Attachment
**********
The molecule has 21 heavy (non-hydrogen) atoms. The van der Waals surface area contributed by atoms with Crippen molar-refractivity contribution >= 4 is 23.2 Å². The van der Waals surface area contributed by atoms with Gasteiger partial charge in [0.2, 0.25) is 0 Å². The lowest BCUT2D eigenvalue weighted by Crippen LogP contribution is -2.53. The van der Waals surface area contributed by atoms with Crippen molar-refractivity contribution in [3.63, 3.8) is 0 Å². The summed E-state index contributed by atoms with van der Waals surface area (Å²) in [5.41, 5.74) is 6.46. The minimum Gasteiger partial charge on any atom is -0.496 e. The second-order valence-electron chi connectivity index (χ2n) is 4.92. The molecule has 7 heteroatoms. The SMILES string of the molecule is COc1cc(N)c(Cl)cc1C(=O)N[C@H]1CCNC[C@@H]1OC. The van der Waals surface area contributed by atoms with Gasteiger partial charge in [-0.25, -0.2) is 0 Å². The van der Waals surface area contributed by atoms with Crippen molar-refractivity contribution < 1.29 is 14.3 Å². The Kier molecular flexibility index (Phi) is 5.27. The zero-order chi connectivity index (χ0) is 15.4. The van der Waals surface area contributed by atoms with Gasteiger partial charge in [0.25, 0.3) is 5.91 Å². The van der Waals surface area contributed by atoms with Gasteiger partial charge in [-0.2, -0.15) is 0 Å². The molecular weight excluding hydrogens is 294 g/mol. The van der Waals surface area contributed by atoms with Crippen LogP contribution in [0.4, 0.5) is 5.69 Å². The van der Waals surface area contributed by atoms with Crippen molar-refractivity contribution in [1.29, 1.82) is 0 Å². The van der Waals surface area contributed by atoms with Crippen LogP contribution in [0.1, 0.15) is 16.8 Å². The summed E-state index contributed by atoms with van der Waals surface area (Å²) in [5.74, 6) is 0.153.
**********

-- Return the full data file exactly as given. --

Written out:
The molecule has 21 heavy (non-hydrogen) atoms. The van der Waals surface area contributed by atoms with Crippen molar-refractivity contribution >= 4 is 23.2 Å². The van der Waals surface area contributed by atoms with Gasteiger partial charge in [0.2, 0.25) is 0 Å². The lowest BCUT2D eigenvalue weighted by Crippen LogP contribution is -2.53. The van der Waals surface area contributed by atoms with Crippen molar-refractivity contribution in [3.63, 3.8) is 0 Å². The summed E-state index contributed by atoms with van der Waals surface area (Å²) in [5.41, 5.74) is 6.46. The minimum Gasteiger partial charge on any atom is -0.496 e. The second-order valence-electron chi connectivity index (χ2n) is 4.92. The molecule has 7 heteroatoms. The SMILES string of the molecule is COc1cc(N)c(Cl)cc1C(=O)N[C@H]1CCNC[C@@H]1OC. The van der Waals surface area contributed by atoms with Gasteiger partial charge in [-0.25, -0.2) is 0 Å². The van der Waals surface area contributed by atoms with Crippen molar-refractivity contribution < 1.29 is 14.3 Å². The Kier molecular flexibility index (Phi) is 5.27. The zero-order chi connectivity index (χ0) is 15.4. The van der Waals surface area contributed by atoms with Gasteiger partial charge in [0.25, 0.3) is 5.91 Å². The van der Waals surface area contributed by atoms with Gasteiger partial charge in [-0.2, -0.15) is 0 Å². The molecular weight excluding hydrogens is 294 g/mol. The van der Waals surface area contributed by atoms with Crippen LogP contribution in [0.4, 0.5) is 5.69 Å². The van der Waals surface area contributed by atoms with Crippen molar-refractivity contribution in [1.29, 1.82) is 0 Å². The van der Waals surface area contributed by atoms with Crippen LogP contribution in [0.1, 0.15) is 16.8 Å². The summed E-state index contributed by atoms with van der Waals surface area (Å²) in [5.74, 6) is 0.153.